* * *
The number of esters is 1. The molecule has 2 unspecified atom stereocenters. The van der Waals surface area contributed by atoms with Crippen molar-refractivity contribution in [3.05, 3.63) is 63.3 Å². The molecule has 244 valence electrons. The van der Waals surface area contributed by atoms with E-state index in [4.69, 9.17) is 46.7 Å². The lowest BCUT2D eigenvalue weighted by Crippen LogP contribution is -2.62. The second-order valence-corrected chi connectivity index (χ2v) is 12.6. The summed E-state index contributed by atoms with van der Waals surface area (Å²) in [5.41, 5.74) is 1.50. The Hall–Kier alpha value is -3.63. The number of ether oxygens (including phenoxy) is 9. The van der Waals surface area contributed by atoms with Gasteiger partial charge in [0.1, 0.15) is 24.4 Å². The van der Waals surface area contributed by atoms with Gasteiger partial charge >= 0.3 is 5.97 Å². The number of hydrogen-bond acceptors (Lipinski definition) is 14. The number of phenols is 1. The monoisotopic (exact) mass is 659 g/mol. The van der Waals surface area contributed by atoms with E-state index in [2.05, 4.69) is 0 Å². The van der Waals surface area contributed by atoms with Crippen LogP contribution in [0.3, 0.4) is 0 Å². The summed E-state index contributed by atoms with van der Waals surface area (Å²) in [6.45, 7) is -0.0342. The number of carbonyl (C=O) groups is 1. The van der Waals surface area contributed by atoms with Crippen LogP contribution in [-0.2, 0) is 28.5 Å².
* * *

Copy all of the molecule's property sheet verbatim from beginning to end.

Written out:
The number of esters is 1. The molecule has 2 unspecified atom stereocenters. The van der Waals surface area contributed by atoms with Crippen molar-refractivity contribution in [3.05, 3.63) is 63.3 Å². The molecule has 244 valence electrons. The van der Waals surface area contributed by atoms with E-state index in [4.69, 9.17) is 46.7 Å². The lowest BCUT2D eigenvalue weighted by Crippen LogP contribution is -2.62. The second-order valence-corrected chi connectivity index (χ2v) is 12.6. The summed E-state index contributed by atoms with van der Waals surface area (Å²) in [5.41, 5.74) is 1.50. The Hall–Kier alpha value is -3.63. The number of ether oxygens (including phenoxy) is 9. The van der Waals surface area contributed by atoms with Gasteiger partial charge in [0.1, 0.15) is 24.4 Å². The van der Waals surface area contributed by atoms with Gasteiger partial charge >= 0.3 is 5.97 Å². The number of hydrogen-bond acceptors (Lipinski definition) is 14. The number of phenols is 1. The monoisotopic (exact) mass is 659 g/mol. The van der Waals surface area contributed by atoms with E-state index in [2.05, 4.69) is 0 Å². The van der Waals surface area contributed by atoms with Crippen LogP contribution in [0.3, 0.4) is 0 Å². The summed E-state index contributed by atoms with van der Waals surface area (Å²) in [6.45, 7) is -0.0342. The number of carbonyl (C=O) groups is 1. The van der Waals surface area contributed by atoms with Crippen LogP contribution in [-0.2, 0) is 28.5 Å².